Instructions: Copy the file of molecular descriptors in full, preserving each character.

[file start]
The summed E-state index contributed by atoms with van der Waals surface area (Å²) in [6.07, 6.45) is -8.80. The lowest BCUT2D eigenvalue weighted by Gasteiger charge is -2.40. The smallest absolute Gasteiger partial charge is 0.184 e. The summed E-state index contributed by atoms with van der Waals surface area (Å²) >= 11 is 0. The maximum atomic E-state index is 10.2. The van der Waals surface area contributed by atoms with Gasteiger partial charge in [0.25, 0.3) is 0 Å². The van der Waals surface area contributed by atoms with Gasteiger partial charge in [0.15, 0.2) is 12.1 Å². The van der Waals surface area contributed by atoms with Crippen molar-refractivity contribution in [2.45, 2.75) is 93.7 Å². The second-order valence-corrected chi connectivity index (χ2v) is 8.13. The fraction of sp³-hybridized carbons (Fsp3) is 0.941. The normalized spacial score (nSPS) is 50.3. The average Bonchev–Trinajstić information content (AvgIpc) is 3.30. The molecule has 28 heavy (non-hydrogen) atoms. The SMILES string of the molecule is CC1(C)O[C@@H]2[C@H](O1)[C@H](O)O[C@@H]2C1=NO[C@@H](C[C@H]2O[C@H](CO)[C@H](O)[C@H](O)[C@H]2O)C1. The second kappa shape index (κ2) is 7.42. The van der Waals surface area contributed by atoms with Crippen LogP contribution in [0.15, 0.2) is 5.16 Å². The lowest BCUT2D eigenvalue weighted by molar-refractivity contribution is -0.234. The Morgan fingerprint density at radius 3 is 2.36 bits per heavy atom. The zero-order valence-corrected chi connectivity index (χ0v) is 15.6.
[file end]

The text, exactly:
The summed E-state index contributed by atoms with van der Waals surface area (Å²) in [6.07, 6.45) is -8.80. The lowest BCUT2D eigenvalue weighted by Gasteiger charge is -2.40. The smallest absolute Gasteiger partial charge is 0.184 e. The summed E-state index contributed by atoms with van der Waals surface area (Å²) >= 11 is 0. The maximum atomic E-state index is 10.2. The van der Waals surface area contributed by atoms with Gasteiger partial charge in [0.25, 0.3) is 0 Å². The van der Waals surface area contributed by atoms with Gasteiger partial charge in [0.15, 0.2) is 12.1 Å². The van der Waals surface area contributed by atoms with Crippen molar-refractivity contribution in [2.45, 2.75) is 93.7 Å². The second-order valence-corrected chi connectivity index (χ2v) is 8.13. The fraction of sp³-hybridized carbons (Fsp3) is 0.941. The normalized spacial score (nSPS) is 50.3. The average Bonchev–Trinajstić information content (AvgIpc) is 3.30. The molecule has 28 heavy (non-hydrogen) atoms. The SMILES string of the molecule is CC1(C)O[C@@H]2[C@H](O1)[C@H](O)O[C@@H]2C1=NO[C@@H](C[C@H]2O[C@H](CO)[C@H](O)[C@H](O)[C@H]2O)C1. The second kappa shape index (κ2) is 7.42. The van der Waals surface area contributed by atoms with Crippen LogP contribution in [0.15, 0.2) is 5.16 Å². The lowest BCUT2D eigenvalue weighted by molar-refractivity contribution is -0.234. The Morgan fingerprint density at radius 3 is 2.36 bits per heavy atom. The zero-order valence-corrected chi connectivity index (χ0v) is 15.6.